Navigating Difficult Patient Encounters

Every clinician has, no doubt, run into difficult patients. Here are 10 simple tips that may help you manage these challenging appointments.

It's your last appointment of the day and you see that a patient has scheduled to be seen for sinusitis. You sigh, because you know this patient well. You know that a simple sinusitis is far from what you will encounter. You know that there will also be four or five other somatic complaints, the social history will reveal a new drama, the patient will admit noncompliance to recommendations from the last appointments. Finally, you know he will expect you to fix each of his new and old problems by the end of the 20-minute appointment. Every clinician has, no doubt, run into difficult patients. Here are 10 simple tips that may help you manage these challenging appointments while maintaining your professional integrity:

1. Remember, you are not the problem. It is easy to let the patient suck you into her perception that  you are the problem - because you won't prescribe the requested medication or meet some other unreasonable patient demand. Keep your professional perspective and realize that your decisions are in the patient's best interest.

2. Examine your own response to noncompliance. Many years ago, I realized it was my job to make sure patients understand the most current recommendations regarding lifestyle changes and medicines to control their various diseases. Whether they comply with the recommendations, on the other hand, is out of my control. I give kudos to patients who comply and partner with those who can't to figure out solutions to situations that prevent compliance, but I don't take it personally.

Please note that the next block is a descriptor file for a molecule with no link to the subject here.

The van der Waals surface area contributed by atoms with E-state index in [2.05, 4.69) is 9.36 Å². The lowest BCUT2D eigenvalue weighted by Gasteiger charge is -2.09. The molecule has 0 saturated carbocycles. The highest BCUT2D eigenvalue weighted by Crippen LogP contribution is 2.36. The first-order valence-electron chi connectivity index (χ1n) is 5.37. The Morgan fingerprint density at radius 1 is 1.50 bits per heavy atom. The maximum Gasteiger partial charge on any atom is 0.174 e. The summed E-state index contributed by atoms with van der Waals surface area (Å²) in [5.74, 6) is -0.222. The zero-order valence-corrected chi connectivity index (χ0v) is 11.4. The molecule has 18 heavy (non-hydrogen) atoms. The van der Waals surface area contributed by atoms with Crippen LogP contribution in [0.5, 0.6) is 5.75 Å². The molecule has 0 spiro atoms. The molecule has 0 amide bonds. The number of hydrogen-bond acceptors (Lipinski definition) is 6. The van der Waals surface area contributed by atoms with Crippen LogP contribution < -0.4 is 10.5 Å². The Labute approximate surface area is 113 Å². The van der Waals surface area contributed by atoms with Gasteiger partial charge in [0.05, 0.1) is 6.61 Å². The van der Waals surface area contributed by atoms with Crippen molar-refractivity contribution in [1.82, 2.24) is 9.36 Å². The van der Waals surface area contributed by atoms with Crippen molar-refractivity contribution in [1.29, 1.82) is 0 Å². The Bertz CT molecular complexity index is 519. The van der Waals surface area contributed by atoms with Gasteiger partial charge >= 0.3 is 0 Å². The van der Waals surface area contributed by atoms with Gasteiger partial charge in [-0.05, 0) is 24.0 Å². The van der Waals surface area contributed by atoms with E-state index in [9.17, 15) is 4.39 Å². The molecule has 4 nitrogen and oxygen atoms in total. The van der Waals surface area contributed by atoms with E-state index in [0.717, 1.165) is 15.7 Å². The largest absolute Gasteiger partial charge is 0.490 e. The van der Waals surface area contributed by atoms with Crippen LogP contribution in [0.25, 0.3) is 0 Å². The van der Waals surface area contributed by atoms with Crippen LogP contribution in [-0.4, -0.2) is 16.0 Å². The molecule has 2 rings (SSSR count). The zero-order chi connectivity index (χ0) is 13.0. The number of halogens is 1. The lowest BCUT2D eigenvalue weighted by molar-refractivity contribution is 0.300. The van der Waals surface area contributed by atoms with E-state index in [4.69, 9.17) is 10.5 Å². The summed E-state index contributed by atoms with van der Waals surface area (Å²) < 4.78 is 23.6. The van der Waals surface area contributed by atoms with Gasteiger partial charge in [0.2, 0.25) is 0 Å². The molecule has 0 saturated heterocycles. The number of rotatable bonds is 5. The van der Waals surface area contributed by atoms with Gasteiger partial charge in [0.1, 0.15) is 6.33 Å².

3. Be consistent. In the physician-patient power differential, your reactions to a patient's behaviors must follow a routine. If you disregard your own rules once, the patient will expect it every time. For example, if you never prescribe diet pills or short-acting benzodiazepines, don't give in to a patient's plea for "just this once."

4. Use active listening skills and resist your impulse to interrupt. If the patient feels that you really hear her, she is less likely to leave the visit feeling dissatisfied.

5. Consider underlying depression, anxiety, or substance abuse as a contributing diagnosis. Patients with a large number of somatic complaints might have an underlying psychiatric disorder, even though they are able to function well at work and home. If your patient meets screening criteria, might he benefit from pharmacologic treatment or counseling?

6. Find a trusted sounding board. Physicians are human, after all, and difficult patients can be frustrating. Another healthcare professional might be able to offer suggestions for coping with a specific patient behavior you find challenging.

7. Partner with your office manager to determine the amount of time you need for known difficult patients. Schedule challenging appointments realistically; giving yourself extra time. Remember, if you spend more time with the patient, you can bill a higher level E&M, which might ease the discomfort of the patient's neediness.

8. Above all, stay safe. If a patient is volatile, she might pose a danger to you or your staff. It is perfectly appropriate to call security or police if you feel the patient represents an imminent danger to anyone in your clinic.

9. Consider confronting the behavior. Sometimes a professional confrontation can be therapeutic. Before doing this, however, you may wish to refer the patient for counseling and you must ensure he is emotionally stable.

10. If you consistently "attract" difficult patients, you may wish to seek counseling for yourself. Transference and counter-transference can occur in all professional relationships, but if you experience more than your share then you might need to figure out why.

Sarah Parrott, DO, is an assistant professor of family medicine and division coordinator for communications at Kansas City University of Medicine and Biosciences in Kansas City, MO. She can be reached at

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